Jakarta (12/07 – 37.50) Having obtained the support of most of Indonesia’s political parties, President Joko ‘Jokowi’ Widodo is ready to proceed with preparations for shifting the nation’s capital from Jakarta to Nusantara in East Kalimantan. But the US$32 billion (Rp 466 trillion) megaproject stands on far shakier political and fiscal grounds than when it was first announced in 2019.
From a political standpoint, the project has become unpopular among the Indonesian public — a petition opposing the shift, created in February 2022 by 45 public figures, has since gathered some 34,000 signatures.
The government’s fiscal position is also much shakier compared to before the COVID-19 pandemic. As a result of debt-driven infrastructural spending, Indonesia already owes about US$17 billion in hidden debt to China through loans issued to its state-owned enterprises.
Indonesia’s announced plans to purchase fighter jets could amount to US$22 billion — a proposal that is likely part of a larger US$120 billion 25-year defence masterplan. This will need to be financed by government debt and long-term interest payments. The incoming reimposition of the debt ceiling will permit a maximum budget deficit of 3 per cent of GDP starting from 2023, further reducing the government’s spending flexibility.
About US$8.46 billion (Rp 127 trillion) is slated to be spent between now and 2024 for the new capital’s construction. This will add to Indonesia’s sizeable debt, which is projected to hit around US$550 billion (Rp 8 quadrillion) by the end of 2022, constituting about 45 per cent of its GDP.
Nusantara is widely seen as a legacy-building project for Jokowi and is closely associated with his desire to lay out a bold vision of Indonesia that is modern, smart and sustainable. But the president’s close association with the project is also a significant threat to its long-term sustainability.
The new capital’s remoteness from the daily concerns of Indonesians will affect the extent to which 2024 presidential candidates can sell the project to voters. Given the project’s unpopularity, potential candidates are likely to campaign on platforms that can materially benefit the lives of Indonesian voters.
The construction of the new capital is an expensive and time-consuming process requiring long-term planning and the political will to see it through. The planned project will span the terms of at least two future presidents until 2045, meaning that future presidents will have to believe in and continue those ambitious plans.
The successful shifting of the new capital to Nusantara hinges on the extent to which Jokowi can present it as set in stone while he is not encumbered by electoral considerations. For example, he has declared his plans to hold Independence Day celebrations for 2024 in Nusantara. Plans to move civil servants, armed forces personnel and police personnel to the new capital by early 2024 will also hasten the establishment of Nusantara as the new administrative capital.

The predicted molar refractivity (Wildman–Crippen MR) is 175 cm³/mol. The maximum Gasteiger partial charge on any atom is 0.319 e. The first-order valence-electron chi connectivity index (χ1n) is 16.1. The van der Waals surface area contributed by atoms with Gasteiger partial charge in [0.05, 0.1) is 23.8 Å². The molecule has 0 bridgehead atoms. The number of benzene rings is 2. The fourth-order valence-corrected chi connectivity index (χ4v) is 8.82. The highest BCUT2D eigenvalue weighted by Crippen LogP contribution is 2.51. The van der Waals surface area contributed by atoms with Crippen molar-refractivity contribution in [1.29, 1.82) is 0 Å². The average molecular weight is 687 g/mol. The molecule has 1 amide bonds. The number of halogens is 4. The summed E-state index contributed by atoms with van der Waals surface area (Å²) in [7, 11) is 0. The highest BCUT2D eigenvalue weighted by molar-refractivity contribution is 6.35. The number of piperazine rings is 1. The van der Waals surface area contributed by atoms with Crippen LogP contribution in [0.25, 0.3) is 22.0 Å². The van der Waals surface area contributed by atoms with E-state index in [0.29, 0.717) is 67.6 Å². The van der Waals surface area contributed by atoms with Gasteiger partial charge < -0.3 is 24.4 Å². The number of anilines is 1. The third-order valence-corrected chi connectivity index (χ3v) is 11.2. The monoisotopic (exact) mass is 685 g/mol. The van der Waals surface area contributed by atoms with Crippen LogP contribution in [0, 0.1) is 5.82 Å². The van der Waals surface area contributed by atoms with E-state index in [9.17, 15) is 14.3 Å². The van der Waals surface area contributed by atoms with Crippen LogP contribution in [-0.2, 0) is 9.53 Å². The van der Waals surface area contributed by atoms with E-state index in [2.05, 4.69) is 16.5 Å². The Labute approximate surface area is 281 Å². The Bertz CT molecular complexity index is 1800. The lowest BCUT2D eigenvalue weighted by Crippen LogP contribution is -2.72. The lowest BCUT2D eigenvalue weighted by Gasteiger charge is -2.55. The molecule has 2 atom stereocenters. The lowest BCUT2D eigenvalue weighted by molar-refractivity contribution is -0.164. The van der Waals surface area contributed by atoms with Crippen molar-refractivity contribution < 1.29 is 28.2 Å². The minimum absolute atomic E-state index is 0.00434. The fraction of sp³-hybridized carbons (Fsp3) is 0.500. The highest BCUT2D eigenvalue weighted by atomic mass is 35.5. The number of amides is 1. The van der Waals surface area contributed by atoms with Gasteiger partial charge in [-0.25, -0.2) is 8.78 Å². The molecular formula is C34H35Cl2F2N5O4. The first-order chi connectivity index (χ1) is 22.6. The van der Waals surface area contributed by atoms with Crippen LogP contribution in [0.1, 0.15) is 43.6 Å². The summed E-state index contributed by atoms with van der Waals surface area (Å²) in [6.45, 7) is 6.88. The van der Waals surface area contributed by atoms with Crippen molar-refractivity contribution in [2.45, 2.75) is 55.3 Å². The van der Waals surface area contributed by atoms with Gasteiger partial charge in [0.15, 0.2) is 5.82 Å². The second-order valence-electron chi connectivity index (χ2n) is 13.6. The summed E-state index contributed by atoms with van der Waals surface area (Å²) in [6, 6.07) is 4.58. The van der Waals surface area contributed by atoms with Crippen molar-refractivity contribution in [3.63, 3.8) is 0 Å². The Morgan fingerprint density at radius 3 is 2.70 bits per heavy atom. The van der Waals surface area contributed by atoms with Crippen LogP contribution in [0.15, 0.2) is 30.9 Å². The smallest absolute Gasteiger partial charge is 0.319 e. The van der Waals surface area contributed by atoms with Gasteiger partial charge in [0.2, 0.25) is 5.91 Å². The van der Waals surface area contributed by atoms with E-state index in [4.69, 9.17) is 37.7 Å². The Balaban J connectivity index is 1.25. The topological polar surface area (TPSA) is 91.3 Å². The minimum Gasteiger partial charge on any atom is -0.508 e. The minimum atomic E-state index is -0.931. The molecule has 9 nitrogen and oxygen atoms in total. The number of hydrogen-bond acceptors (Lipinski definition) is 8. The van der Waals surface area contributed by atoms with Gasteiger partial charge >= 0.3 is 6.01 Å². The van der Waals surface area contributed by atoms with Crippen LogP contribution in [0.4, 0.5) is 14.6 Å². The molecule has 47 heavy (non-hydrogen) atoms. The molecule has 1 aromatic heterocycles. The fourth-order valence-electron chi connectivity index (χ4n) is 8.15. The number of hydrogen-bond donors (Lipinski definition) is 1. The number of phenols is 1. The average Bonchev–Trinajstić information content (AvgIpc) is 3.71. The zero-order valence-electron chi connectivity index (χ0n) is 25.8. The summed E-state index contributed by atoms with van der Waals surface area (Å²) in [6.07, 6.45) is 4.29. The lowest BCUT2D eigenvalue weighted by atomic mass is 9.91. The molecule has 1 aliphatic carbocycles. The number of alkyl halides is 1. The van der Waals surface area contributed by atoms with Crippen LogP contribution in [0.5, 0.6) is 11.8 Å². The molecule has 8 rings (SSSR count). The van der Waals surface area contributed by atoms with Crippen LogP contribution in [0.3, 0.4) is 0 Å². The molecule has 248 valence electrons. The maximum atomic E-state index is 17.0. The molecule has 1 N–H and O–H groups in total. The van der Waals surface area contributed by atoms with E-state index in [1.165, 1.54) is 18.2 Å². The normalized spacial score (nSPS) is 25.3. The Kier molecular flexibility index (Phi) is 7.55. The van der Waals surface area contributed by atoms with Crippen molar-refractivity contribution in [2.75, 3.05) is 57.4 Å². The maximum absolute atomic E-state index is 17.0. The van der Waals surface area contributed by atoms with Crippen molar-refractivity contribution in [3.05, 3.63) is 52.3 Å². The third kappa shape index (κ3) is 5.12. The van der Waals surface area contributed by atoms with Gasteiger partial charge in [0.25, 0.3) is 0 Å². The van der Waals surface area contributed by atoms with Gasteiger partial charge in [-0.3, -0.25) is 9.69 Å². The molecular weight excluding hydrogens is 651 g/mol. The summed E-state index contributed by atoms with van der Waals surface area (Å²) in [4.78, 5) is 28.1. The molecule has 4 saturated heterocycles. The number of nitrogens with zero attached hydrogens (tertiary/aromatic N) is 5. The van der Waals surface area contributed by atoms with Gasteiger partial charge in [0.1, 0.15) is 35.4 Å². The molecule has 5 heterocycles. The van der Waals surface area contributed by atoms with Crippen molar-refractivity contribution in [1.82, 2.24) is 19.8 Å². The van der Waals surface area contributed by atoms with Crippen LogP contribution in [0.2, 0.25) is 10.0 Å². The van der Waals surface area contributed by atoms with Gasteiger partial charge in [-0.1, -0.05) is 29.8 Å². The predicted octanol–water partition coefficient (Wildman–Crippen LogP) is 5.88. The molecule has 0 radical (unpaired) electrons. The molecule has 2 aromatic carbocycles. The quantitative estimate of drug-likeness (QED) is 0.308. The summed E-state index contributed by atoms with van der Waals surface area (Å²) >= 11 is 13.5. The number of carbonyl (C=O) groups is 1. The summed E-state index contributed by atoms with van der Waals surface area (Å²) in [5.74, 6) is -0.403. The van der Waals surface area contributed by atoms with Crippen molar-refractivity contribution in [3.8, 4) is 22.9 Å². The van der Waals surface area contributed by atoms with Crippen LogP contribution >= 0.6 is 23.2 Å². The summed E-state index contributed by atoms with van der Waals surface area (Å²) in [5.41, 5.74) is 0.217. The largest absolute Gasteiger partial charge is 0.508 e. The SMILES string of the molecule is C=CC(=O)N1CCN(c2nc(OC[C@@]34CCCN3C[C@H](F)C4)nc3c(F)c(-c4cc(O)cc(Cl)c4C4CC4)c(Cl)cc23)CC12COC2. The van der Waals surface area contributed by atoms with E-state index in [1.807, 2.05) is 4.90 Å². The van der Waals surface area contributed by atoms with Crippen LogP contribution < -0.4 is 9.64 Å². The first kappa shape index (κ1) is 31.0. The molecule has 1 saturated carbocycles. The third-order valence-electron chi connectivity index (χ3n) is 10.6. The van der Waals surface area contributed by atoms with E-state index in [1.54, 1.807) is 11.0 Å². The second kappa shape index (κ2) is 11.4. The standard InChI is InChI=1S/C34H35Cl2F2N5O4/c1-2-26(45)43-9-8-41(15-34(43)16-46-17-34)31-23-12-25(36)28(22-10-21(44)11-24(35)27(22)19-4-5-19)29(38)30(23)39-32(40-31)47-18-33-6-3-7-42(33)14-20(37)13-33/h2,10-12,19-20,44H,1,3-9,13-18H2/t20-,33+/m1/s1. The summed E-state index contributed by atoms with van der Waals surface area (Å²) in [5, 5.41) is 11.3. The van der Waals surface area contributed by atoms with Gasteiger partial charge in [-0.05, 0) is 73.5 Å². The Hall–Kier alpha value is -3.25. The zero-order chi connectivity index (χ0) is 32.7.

To ensure that the capital’s development is insulated from political vagaries while he is in office, Jokowi is likely to pick a technocratic, competent and non-political candidate to lead the Capital City Authority. He has done so with the appointment of Bambang Susantono, a former Transport Minister with a PhD in Infrastructure Planning from Berkeley, who will provide a steady and firm hand for the building and shifting of the new capital.
Jokowi will also be looking over the next two years to ensure that the funding for his capital project cannot be vetoed by his successor. A long-term loan to fund the construction of the remaining parts of the core government region — that will only be partially complete by 2024 — looks like a distinct possibility.
Currently, only the presidential palace and the key ministries of defence, home affairs and foreign affairs will be part of the first wave of government officials moving to Nusantara. Additional state funding will be needed post-2024 for the construction of the parliament complex, supreme and constitutional courts, the remaining government ministries and supporting infrastructure.
Jokowi needs more time and funding. Plans for the new capital development may not fully materialise by the end of his term in 2024, as implementation delays plus the hike in global oil prices further balloon state subsidies for fuel.
The possibility of delaying presidential elections for one to two years was mooted recently by the chairmen of three political parties supporting the government coalition. Jokowi’s less than forceful rebuttal of that narrative indicates his unease about leaving the continuity of his pet project to his successor.
In the uncertain post-2024 landscape, the success of the state capital project depends on Jokowi’s ability to insulate it from vagaries in the configuration of political power, the preferences of Indonesia’s political leadership and the executive-legislative relationship.